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ARS Home » Southeast Area » Fort Lauderdale, Florida » Invasive Plant Research Laboratory » Research » Publications at this Location » Publication #325788

Research Project: Identification, Evaluation, and Implementation of Biological Control Agents for Invasive Weeds of Southeastern Ecosystems

Location: Invasive Plant Research Laboratory

Title: Weed biocontrol in landscape restoration

Author
item Lake, Ellen
item Hough-goldstein, Judith - University Of Delaware

Submitted to: Meeting Abstract
Publication Type: Proceedings
Publication Acceptance Date: 12/2/2015
Publication Date: 7/1/2016
Citation: Lake, E.C., Hough-Goldstein, J.A. 2016. Weed biocontrol in landscape restoration. Meeting Abstract. 70:4.

Interpretive Summary: Natural area managers often implement weed biological control programs with the goal of restoring native plant communities and/or ecosystem services to a pre-invasion level. These objectives may be achieved in some areas with biological control alone; however, in other sites integration of biological control with additional management techniques is necessary. Biological control has been successfully integrated with herbicides, mechanical control, fire, and grazing to manage invasive weeds. The choice of which control technique(s) to implement in a given system may depend on several factors including restoration goals, treatment costs, the specific habitats invaded by the weed, and the type of damage caused by the biological control agent. Mile-a-minute weed, Persicaria perfoliata (L.) H. Gross, is an aggressive annual vine that has invaded the eastern United States. In some cases, successful biological control of mile-a-minute weed by the weevil Rhinoncomimus latipes Korotyaev has resulted in replacement by other undesirable vegetation, the invasive treadmill effect. Two small-scale experiments in this system successfully integrated biological control with native plantings to restore plant communities. In one experiment, weevil releases were integrated with a single application of a pre-emergent herbicide and plantings of a native forb and tree. Two years later, the cover of native plants in the integrated treatment plots was greater than 80%. In a second experiment, biological control was combined with plantings of a native seed mix. The richness and diversity of native plants increased after three years in the integrated plots. In both experiments, the integration of techniques reduced the abundance of the target weed, promoted recruitment of additional native plant species that were not included in the plantings, and prevented dominance by other invasive plants compared to non-planted control plots.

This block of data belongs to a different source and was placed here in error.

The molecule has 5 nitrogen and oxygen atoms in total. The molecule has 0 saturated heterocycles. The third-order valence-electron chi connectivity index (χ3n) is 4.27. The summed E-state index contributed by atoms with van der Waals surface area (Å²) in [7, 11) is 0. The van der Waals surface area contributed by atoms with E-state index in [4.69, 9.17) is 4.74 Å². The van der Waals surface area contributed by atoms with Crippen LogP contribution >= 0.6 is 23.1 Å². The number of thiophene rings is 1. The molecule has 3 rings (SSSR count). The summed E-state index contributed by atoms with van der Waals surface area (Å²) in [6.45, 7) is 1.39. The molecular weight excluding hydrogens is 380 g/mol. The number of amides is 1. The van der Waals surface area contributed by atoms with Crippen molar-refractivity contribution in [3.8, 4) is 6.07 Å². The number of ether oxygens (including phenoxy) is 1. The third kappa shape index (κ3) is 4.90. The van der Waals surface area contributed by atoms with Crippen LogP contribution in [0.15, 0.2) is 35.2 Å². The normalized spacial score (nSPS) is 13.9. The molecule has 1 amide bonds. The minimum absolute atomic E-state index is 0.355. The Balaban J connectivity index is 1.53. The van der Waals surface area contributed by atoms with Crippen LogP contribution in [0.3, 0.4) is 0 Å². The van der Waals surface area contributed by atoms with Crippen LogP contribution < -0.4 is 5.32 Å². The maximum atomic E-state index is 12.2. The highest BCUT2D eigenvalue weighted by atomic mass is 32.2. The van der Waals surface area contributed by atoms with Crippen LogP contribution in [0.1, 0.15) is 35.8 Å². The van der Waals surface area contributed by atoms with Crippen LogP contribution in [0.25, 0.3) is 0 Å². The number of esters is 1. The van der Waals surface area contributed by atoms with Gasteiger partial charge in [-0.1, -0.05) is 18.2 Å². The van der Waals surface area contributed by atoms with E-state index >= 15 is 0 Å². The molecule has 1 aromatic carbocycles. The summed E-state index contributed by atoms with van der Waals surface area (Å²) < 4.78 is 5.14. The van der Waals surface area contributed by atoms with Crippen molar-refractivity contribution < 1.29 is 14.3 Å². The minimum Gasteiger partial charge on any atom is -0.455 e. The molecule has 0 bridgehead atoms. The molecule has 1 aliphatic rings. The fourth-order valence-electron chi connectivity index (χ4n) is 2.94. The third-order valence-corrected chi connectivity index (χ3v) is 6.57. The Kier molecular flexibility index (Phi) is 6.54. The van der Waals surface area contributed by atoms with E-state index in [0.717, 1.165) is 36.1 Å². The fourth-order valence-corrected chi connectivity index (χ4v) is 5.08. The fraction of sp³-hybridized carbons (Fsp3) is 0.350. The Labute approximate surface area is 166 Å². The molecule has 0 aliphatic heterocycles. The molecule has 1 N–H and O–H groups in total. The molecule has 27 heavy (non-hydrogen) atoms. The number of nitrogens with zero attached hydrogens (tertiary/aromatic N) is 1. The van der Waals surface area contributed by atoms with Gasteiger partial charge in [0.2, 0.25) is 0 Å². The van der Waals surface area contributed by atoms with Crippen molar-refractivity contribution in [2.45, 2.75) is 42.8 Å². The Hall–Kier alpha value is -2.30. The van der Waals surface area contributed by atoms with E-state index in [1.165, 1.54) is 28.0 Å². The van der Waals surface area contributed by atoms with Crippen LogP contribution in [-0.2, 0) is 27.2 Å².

Technical Abstract: Weed biological control programs in natural areas are often undertaken with the goal of restoring native plant communities and/or ecosystem services to a pre-invasion level. These objectives may be achieved in some areas with biological control alone; however, in other sites integration of biological control with additional management techniques is necessary. Biological control has been successfully integrated with herbicides, mechanical control, fire, and grazing to manage invasive weeds. The control technique(s) implemented in a given system may depend on restoration goals, treatment costs, the specific habitats invaded by the weed, and the type of damage caused by the biological control agent. Mile-a-minute weed, Persicaria perfoliata (L.) H. Gross, is an aggressive annual vine that has invaded the eastern United States. In some cases, successful biological control of mile-a-minute weed by the weevil Rhinoncomimus latipes Korotyaev has resulted in replacement by other undesirable vegetation, the invasive treadmill effect. Two small-scale experiments in this system successfully integrated biological control with native plantings to restore plant communities. In one experiment, weevil releases were integrated with a single application of a pre-emergent herbicide and plantings of a native forb and tree. Two years later, the cover of native plants in the integrated treatment plots was greater than 80%. In a second experiment, the combination of biological control and plantings of a native seed mix resulted in increased richness and diversity of native plants after three years. In both experiments, the integration of techniques reduced the abundance of the target weed, promoted recruitment of additional native plant species that were not included in the plantings, and prevented dominance by other invasive plants compared to non-planted control plots.